It is well after 1 a.m. on May 11, 2010. Karen Kosiba, a post-doctoral scientist for the Center for Severe Weather Research (CSWR) in Boulder, CO, takes a breather in her Doppler on Wheels weather research vehicle in Perry, Oklahoma, a rural town 60 miles north of Oklahoma City. She and her fellow CSWR scientists are bone-weary after spending previous hours in the region chasing a major outbreak of tornadoes- - a spate of wicked weather that ultimately spawned more than 60 tornadoes over a three-state area, claiming three lives in Oklahoma and causing more than $595 million in damage in the state alone. Though she is exhausted after a day of tracking storms, Karen takes the time to post a blog on the CSWR website. She begins the blog with a heart-felt message: "I would first like to extend my deepest sympathy to everyone impacted by today's severe weather outbreak. At best it is scary, at worst it is absolutely devastating..."
From early May through mid-June of last year, Karen and other tornado hunter scientists from CSWR studied not only this severe tornado event but also others across the Great Plains as part of a major undertaking called VORTEX2, the largest-ever research project aimed at finding out more about what causes devastating tornadoes -- and how to give people earlier and more accurate warnings. "Currently, tornado warnings average 13 minutes of lead time, and those come with a 70% false alarm rate, according to our estimates," says Karen, a senior research meteorologist with CSWR. "We want to know whether warning times can be more accurate and whether warnings could be issued a half-hour or more before the storm strikes."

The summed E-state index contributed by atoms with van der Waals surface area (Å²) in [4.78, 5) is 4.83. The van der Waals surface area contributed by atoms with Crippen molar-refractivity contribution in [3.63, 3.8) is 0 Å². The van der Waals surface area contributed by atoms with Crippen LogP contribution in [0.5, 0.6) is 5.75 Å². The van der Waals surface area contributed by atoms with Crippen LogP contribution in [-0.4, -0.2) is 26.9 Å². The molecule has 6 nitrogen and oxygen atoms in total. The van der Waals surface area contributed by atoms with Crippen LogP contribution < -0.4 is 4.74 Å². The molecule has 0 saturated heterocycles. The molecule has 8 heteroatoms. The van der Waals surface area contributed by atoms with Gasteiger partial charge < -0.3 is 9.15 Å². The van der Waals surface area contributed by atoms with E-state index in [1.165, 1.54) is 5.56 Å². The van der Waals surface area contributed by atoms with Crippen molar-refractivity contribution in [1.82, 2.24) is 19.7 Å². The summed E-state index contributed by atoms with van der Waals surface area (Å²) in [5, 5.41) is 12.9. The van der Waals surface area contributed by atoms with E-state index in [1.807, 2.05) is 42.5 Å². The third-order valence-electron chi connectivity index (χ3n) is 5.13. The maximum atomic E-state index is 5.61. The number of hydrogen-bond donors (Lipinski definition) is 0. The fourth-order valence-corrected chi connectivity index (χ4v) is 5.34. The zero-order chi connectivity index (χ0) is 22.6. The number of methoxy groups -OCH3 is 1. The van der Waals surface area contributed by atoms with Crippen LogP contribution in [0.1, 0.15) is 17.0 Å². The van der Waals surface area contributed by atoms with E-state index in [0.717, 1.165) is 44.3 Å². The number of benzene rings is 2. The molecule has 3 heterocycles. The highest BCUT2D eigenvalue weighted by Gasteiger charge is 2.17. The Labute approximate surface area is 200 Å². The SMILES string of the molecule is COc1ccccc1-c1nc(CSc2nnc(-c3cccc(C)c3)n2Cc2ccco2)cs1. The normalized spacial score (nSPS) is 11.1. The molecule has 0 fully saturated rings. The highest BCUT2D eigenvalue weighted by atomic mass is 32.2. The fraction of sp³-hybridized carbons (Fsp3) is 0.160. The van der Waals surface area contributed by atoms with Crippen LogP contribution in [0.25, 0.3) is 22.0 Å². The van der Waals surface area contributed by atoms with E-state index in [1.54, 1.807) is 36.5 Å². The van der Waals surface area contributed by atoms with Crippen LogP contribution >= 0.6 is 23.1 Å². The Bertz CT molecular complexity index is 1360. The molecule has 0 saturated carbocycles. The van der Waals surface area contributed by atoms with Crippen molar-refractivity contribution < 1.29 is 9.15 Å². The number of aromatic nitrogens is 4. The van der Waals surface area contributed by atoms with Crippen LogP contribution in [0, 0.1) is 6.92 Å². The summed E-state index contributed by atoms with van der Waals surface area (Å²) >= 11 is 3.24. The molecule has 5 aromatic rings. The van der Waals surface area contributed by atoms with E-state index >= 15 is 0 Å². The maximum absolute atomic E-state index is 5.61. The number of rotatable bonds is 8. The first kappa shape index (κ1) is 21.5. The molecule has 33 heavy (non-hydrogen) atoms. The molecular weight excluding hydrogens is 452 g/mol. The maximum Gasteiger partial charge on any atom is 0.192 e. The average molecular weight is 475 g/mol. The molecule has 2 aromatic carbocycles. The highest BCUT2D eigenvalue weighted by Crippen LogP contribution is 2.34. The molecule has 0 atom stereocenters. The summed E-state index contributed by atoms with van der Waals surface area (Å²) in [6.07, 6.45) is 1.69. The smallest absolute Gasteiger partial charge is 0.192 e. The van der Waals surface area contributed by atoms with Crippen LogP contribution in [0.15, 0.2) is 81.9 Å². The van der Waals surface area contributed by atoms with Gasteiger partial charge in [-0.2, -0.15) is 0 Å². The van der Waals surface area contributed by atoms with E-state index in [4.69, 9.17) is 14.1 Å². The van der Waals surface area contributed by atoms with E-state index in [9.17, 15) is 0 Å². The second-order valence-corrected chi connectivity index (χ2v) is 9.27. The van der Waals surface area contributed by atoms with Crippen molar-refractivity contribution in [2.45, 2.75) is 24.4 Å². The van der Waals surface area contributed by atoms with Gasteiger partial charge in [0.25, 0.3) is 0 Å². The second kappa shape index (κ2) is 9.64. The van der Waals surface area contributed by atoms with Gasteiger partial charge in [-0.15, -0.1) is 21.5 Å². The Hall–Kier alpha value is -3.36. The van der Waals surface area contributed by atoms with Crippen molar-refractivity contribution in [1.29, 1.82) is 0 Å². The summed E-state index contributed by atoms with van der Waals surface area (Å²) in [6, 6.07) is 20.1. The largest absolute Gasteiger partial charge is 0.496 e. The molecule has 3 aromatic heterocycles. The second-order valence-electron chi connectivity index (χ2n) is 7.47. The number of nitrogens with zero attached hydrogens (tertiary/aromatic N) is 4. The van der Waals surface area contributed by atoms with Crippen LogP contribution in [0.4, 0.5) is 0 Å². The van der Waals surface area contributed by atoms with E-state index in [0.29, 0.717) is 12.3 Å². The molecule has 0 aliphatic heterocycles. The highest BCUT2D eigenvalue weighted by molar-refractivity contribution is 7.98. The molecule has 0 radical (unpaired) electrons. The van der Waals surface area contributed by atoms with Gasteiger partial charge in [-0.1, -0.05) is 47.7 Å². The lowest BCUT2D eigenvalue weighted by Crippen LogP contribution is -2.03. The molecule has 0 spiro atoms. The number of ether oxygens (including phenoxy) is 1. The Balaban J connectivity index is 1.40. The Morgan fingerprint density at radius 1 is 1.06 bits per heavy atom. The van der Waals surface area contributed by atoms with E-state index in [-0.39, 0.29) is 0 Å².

How do you think scientists could make warning times more accurate?
Read about Karen and the VORTEX2 study here.
And to hear Karen talk about the findings watch:
, a senior research meteorologist with CSWR. "We want to know whether warning times can be more accurate and whether warnings could be issued a half-hour or more before the storm strikes."